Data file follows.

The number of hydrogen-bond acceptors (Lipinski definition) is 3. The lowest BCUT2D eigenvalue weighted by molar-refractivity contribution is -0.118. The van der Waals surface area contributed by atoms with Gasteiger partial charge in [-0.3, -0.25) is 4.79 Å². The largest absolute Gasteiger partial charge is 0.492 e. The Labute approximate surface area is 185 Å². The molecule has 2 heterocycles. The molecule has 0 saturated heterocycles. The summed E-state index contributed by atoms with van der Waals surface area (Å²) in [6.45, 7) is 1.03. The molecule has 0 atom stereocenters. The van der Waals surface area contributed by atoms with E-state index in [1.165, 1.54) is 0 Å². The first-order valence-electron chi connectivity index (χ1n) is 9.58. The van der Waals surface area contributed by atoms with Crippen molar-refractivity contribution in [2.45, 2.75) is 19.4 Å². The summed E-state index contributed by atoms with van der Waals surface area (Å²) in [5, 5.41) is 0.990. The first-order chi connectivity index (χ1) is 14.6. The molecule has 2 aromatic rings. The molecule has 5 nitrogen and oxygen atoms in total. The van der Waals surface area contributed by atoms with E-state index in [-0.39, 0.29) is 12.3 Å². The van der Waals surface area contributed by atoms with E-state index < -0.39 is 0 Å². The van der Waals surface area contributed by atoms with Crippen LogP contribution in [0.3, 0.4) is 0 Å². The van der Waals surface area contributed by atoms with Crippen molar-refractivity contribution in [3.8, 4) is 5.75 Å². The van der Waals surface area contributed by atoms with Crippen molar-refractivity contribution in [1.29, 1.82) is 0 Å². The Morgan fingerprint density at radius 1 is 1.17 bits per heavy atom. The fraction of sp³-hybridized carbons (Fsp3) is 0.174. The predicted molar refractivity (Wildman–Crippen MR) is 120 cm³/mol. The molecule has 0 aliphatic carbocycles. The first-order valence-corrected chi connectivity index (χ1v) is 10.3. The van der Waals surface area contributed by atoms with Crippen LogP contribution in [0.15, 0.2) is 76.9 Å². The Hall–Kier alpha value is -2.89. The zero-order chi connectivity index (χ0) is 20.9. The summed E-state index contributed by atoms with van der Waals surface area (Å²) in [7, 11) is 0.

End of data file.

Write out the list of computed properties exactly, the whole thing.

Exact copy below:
The number of hydrogen-bond acceptors (Lipinski definition) is 3. The lowest BCUT2D eigenvalue weighted by molar-refractivity contribution is -0.118. The van der Waals surface area contributed by atoms with Gasteiger partial charge in [-0.3, -0.25) is 4.79 Å². The largest absolute Gasteiger partial charge is 0.492 e. The Labute approximate surface area is 185 Å². The molecule has 2 heterocycles. The molecule has 0 saturated heterocycles. The summed E-state index contributed by atoms with van der Waals surface area (Å²) in [6.45, 7) is 1.03. The molecule has 0 atom stereocenters. The van der Waals surface area contributed by atoms with E-state index in [1.165, 1.54) is 0 Å². The first-order valence-electron chi connectivity index (χ1n) is 9.58. The van der Waals surface area contributed by atoms with Crippen molar-refractivity contribution in [2.45, 2.75) is 19.4 Å². The summed E-state index contributed by atoms with van der Waals surface area (Å²) in [5, 5.41) is 0.990. The first-order chi connectivity index (χ1) is 14.6. The molecule has 2 aromatic rings. The molecule has 5 nitrogen and oxygen atoms in total. The van der Waals surface area contributed by atoms with E-state index in [-0.39, 0.29) is 12.3 Å². The van der Waals surface area contributed by atoms with E-state index < -0.39 is 0 Å². The van der Waals surface area contributed by atoms with Crippen LogP contribution in [0.3, 0.4) is 0 Å². The van der Waals surface area contributed by atoms with Crippen molar-refractivity contribution in [3.8, 4) is 5.75 Å². The van der Waals surface area contributed by atoms with Crippen molar-refractivity contribution in [1.29, 1.82) is 0 Å². The Morgan fingerprint density at radius 1 is 1.17 bits per heavy atom. The fraction of sp³-hybridized carbons (Fsp3) is 0.174. The predicted molar refractivity (Wildman–Crippen MR) is 120 cm³/mol. The molecule has 0 aliphatic carbocycles. The first-order valence-corrected chi connectivity index (χ1v) is 10.3. The van der Waals surface area contributed by atoms with Crippen LogP contribution in [0.15, 0.2) is 76.9 Å². The Hall–Kier alpha value is -2.89. The zero-order chi connectivity index (χ0) is 20.9. The summed E-state index contributed by atoms with van der Waals surface area (Å²) in [7, 11) is 0.